The Clone Wars

Dear Innocent Graduate,

Thank you for uploading a copy of your degree certificate to your social network , enabling it to appear in search engine images.

We have now successfully taken the image and used it as a template for our ‘novelty’ and ‘replacement’ degree certificate service. We are most grateful for your help in ensuring that we have access to authentic examples.

If you have any other academic or professional certificates please feel free to publish them too, along with your passport and driving licence. We would be happy to use them.

Yours faithfully,

Fakedegreecertificates.com

This post is prompted by a real letter I had to write to an innocent graduate who had proudly uploaded their degree certificate to their business website under ‘About Us’. They had removed it very quickly, but unfortunately the damage was done and that image still comes up if you search images for ‘degree certificate’ on search engines.

It has been stolen by several fake certificate sites who sell suitably customised versions to anyone looking for a quick fix degree. It came to our attention at HEDD when the university rejected it during a verification check and then another version of it appeared only weeks later with a different name and degree subject.

These sites rely on having access to real certificates in order for their fakes to pass muster with recruiters. None of us would upload a copy of our passport or driving licence, nor give out our bank details. We should regard our degree certificates as precious and private information to be guarded.

Needless to say our innocent victim was shocked and upset to find out their credentials have been stolen and we have pointed them to the Google reporting facility to remove information under European Data Protection law to try to get the image removed. Unfortunately this won’t stop the sites who have already copied it.

 

 

Check please!

My apologies for the online absence. I have brought a note. Anyway – how’ve you been?

It’s been a tremendously busy summer and autumn on HEDD. We have welcomed Surrey and Nottingham Trent Universities into the HEDD family and we’re processing record numbers of checks every week. I’d like to think that our campaigning efforts to encourage checks are having an effect, but sadly our latest research tells a different tale.

A third of employers are still taking CVs at face value and don’t request degree certificates from job applicants.

Of those who request certificates, 76% assume they are legitimate and don’t verify them with the issuing university and 32% accept copies rather than original documents.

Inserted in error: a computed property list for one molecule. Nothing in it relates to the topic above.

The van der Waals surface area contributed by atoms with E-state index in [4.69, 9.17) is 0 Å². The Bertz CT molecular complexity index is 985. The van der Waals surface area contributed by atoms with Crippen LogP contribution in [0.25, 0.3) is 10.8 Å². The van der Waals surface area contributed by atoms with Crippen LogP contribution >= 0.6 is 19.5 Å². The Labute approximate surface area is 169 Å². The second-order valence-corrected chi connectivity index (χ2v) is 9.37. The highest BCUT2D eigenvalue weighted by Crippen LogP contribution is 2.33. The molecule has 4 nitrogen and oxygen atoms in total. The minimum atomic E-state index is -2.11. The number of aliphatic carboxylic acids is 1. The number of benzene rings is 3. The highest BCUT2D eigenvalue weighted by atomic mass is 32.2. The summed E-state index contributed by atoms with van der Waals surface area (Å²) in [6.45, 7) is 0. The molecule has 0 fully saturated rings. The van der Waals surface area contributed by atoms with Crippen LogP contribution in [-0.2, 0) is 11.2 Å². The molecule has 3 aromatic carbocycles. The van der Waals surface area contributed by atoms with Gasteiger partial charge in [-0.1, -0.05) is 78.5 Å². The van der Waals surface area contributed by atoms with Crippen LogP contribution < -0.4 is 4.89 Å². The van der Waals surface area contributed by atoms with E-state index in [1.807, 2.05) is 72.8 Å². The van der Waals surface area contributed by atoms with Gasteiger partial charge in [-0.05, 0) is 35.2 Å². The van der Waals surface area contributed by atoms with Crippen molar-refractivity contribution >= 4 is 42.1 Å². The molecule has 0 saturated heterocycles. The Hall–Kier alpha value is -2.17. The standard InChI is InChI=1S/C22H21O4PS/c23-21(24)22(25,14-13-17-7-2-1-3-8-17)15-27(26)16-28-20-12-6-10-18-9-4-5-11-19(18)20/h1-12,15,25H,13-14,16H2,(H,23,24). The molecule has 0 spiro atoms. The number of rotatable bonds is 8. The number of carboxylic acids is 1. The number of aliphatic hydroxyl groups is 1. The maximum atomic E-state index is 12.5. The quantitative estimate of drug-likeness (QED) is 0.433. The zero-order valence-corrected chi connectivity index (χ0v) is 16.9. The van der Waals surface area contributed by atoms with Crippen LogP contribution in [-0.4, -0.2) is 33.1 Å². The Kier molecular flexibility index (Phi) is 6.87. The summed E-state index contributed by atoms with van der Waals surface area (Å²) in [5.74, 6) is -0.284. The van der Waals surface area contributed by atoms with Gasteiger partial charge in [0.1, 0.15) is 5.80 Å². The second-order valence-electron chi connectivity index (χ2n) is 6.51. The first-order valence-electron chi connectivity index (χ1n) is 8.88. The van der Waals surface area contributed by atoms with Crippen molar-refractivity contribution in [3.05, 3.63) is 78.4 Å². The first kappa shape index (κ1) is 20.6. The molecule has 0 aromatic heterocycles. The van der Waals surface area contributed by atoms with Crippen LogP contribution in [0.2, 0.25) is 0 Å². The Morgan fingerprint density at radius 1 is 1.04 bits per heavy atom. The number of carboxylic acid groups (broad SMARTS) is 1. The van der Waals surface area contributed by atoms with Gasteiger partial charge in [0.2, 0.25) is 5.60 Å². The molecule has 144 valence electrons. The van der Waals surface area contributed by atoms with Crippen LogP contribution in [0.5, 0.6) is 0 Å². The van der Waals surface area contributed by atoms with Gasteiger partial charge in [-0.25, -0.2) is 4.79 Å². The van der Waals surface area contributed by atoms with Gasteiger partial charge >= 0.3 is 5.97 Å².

Many businesses, particularly when recruiting graduates, invest significantly in sophisticated application tracking, assessment centres, psychometric testing and so on, but it seems only a few verify qualifications as part of that process.

Many of us want to believe that people are telling the truth, so we place our trust in references, applications and interviews. With a low perception of the frequency and risks of qualification fraud it’s easy to become complacent.

This is totally at odds with the views of students and graduates when we asked them. Three quarters said they expect employers to check their qualifications and 82% would like to see verification compulsory. (So would we, if I’m honest).

Graduates are used to rigorous checks by UCAS pre-university and to having their academic work verified by plagiarism detection software to prevent cheating, What a shame the same rigour isn’t in place for job applications and employment.

Novelty Value?

Companies and websites selling novelty awards and certificates have been around a long time. For around £30 you can pimp your collection of awards as an ego boost or a prank.

But if they’re offering more than a ‘World’s Greatest Dad’ certificate, and claim to be providing ‘replacement’ or ‘novelty’ degree certificates, it’s a different matter. 

Disclaimers on the websites advising that these are novelty items only and should not be used to misrepresent the bearer are not enough to legitimise their business and they run the risk of prosecution and even jail for a variety of offences e.g.

  • producing counterfeit qualification certificates which bear registered trade marks without the consent of the trade mark proprietors contrary to the Trade Marks Act 1994,
  • infringing copies of a copyright work contrary to the Copyright Designs and Patents Act 1988,
  • and other offences contrary to the Fraud Act 2006.

We are particulary appalled by one site offering replacement certificates for over 50 UK universities. It also has an eBay store and a Facebook page. The eBay store shows feedback from satisfied customers, with their eBay identity. (I hope they weren’t planning on using the certificates for nefarious purposes now their cover has been blown.)

I’m not mentioning names, as we are working with Trading Standards to shut them down and prosecute the proprietor. We’ll reveal all once action has been taken. We have notifed the universities.

Interestingly enough the proprietor was jailed four years ago for exactly the same offences.

Clearly a period of reflection at Her Majesty’s Pleasure hasn’t taught them anything.